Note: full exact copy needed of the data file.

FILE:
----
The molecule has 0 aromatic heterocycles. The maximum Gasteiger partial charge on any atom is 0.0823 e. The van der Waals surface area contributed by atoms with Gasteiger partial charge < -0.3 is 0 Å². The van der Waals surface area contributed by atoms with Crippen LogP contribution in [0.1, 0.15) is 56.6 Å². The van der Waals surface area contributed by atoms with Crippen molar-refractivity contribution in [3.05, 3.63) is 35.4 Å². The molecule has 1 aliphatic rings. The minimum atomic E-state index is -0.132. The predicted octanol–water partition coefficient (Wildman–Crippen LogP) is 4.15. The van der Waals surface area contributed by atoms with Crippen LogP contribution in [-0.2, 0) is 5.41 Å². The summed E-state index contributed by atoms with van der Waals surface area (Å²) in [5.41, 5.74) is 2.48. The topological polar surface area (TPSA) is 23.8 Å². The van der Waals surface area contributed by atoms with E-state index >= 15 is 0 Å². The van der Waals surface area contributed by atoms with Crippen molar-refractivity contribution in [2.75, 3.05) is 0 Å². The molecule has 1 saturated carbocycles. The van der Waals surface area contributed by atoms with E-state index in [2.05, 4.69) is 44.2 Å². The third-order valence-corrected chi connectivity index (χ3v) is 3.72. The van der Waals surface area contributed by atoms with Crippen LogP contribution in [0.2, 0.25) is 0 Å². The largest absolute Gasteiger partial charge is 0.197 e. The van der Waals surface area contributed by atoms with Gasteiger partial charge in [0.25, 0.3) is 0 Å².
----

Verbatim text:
The molecule has 0 aromatic heterocycles. The maximum Gasteiger partial charge on any atom is 0.0823 e. The van der Waals surface area contributed by atoms with Gasteiger partial charge < -0.3 is 0 Å². The van der Waals surface area contributed by atoms with Crippen LogP contribution in [0.1, 0.15) is 56.6 Å². The van der Waals surface area contributed by atoms with Crippen molar-refractivity contribution in [3.05, 3.63) is 35.4 Å². The molecule has 1 aliphatic rings. The minimum atomic E-state index is -0.132. The predicted octanol–water partition coefficient (Wildman–Crippen LogP) is 4.15. The van der Waals surface area contributed by atoms with Crippen LogP contribution in [-0.2, 0) is 5.41 Å². The summed E-state index contributed by atoms with van der Waals surface area (Å²) in [5.41, 5.74) is 2.48. The topological polar surface area (TPSA) is 23.8 Å². The van der Waals surface area contributed by atoms with E-state index >= 15 is 0 Å². The van der Waals surface area contributed by atoms with Crippen molar-refractivity contribution in [2.75, 3.05) is 0 Å². The molecule has 1 saturated carbocycles. The van der Waals surface area contributed by atoms with E-state index in [2.05, 4.69) is 44.2 Å². The third-order valence-corrected chi connectivity index (χ3v) is 3.72. The van der Waals surface area contributed by atoms with Crippen LogP contribution in [0.2, 0.25) is 0 Å². The largest absolute Gasteiger partial charge is 0.197 e. The van der Waals surface area contributed by atoms with Gasteiger partial charge in [0.25, 0.3) is 0 Å².